Exploring staff perspectives on caring for isolated hospitalised patients during the COVID-19 pandemic: a qualitative study

Robin Digby, Ingrid Hopper, Leanne Hughes, Doug McCaskie, Michelle Tuck, Kethly Fallon, Peter Hunter, Tracey Bucknall

Research output: Contribution to journalArticleResearchpeer-review


BACKGROUND: Strict isolation of COVID-19 patients to prevent cross infection may inadvertently cause serious adverse outcomes including psychological harm, limitations to care, increased incidence of delirium, deconditioning and reduced quality of life. Previous research exploring the staff perspective of the effect of isolation on patients is limited. The aim of this study is to understand staff perceptions and interpretations of their experiences of the care and treatment of isolated patients and the impact of isolation on patients, families, and staff. METHOD: This qualitative, exploratory study is set in a major metropolitan, quaternary hospital in Melbourne, Australia. Data was collected in focus groups with clinical and non-clinical staff and analysed using content analysis. The hospital ethics committee granted approval. Each participant gave informed verbal consent. RESULTS: Participants included 58 nursing, medical, allied health, and non-clinical staff. Six main themes were identified: 1) Communication challenges during COVID-19; 2) Impact of isolation on family; 3) Challenges to patients' health and safety; 4) Impact on staff; 5) Challenging standards of care; 6) Contextual influences: policy, decision-makers and the environment. CONCLUSION: Isolating patients and restricting visitors resulted in good pandemic management, but staff perceived it came at considerable cost to staff and consumers. Innovative communication technology may facilitate improved connection between all parties. Mental health support is needed for patients, families, and staff. Further research using a co-design model with input from patients, families and staff is recommended to determine appropriate interventions to improve care. Preventing the spread of infection is essential for good pandemic management, but the cost to consumers and staff must be mitigated. Preparation for future pandemics must consider workforce preparedness, adapted models of care and workflow.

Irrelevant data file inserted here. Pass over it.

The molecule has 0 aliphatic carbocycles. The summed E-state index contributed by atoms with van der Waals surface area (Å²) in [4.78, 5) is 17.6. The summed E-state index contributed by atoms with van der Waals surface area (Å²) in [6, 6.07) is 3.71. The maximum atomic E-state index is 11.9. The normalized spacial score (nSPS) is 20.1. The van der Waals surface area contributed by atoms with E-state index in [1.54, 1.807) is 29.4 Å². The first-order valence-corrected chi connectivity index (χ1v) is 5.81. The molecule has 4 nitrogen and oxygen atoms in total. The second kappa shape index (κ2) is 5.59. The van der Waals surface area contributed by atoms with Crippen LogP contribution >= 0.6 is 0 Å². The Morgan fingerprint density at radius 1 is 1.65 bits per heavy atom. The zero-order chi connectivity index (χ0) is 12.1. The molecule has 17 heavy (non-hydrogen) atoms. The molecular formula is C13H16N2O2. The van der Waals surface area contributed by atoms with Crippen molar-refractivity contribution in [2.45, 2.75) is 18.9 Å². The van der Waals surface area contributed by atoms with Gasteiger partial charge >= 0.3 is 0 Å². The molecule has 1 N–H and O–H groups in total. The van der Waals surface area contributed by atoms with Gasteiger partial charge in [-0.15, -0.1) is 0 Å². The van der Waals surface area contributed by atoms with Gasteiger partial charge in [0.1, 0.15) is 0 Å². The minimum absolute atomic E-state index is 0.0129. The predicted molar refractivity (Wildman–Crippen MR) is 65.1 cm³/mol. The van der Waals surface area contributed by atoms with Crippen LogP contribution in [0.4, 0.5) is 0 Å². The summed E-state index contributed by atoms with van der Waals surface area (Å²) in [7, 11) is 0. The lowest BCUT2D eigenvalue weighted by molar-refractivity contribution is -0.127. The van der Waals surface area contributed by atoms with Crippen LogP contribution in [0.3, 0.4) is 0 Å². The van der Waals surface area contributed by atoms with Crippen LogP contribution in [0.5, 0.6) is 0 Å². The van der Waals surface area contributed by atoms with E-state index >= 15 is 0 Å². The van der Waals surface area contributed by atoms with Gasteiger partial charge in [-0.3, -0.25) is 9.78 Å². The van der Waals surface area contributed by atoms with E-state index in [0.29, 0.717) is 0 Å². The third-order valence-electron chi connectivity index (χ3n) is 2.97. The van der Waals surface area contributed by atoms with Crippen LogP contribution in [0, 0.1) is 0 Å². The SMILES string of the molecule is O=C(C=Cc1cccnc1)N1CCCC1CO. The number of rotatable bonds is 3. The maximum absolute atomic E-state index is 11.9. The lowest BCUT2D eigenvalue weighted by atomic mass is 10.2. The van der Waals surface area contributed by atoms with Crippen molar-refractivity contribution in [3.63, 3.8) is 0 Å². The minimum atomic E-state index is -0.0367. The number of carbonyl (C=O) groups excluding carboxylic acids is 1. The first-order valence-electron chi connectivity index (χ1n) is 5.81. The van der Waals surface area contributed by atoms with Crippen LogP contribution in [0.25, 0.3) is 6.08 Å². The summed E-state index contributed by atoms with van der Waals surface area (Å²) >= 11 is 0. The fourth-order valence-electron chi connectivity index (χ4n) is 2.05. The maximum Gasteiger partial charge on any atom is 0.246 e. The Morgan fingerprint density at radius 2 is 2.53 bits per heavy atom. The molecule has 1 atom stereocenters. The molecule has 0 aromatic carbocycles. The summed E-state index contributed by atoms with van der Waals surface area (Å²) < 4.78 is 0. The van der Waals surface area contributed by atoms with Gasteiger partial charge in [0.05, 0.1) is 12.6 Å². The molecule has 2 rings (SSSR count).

Original languageEnglish
Article number208
Number of pages10
JournalBMC Health Services Research
Issue number1
Publication statusPublished - 1 Mar 2023
Externally publishedYes


  • Acute hospital
  • Clinical care
  • Clinical decision-making
  • Communication
  • COVID-19
  • Patient isolation
  • Person-centred care
  • Staff perception

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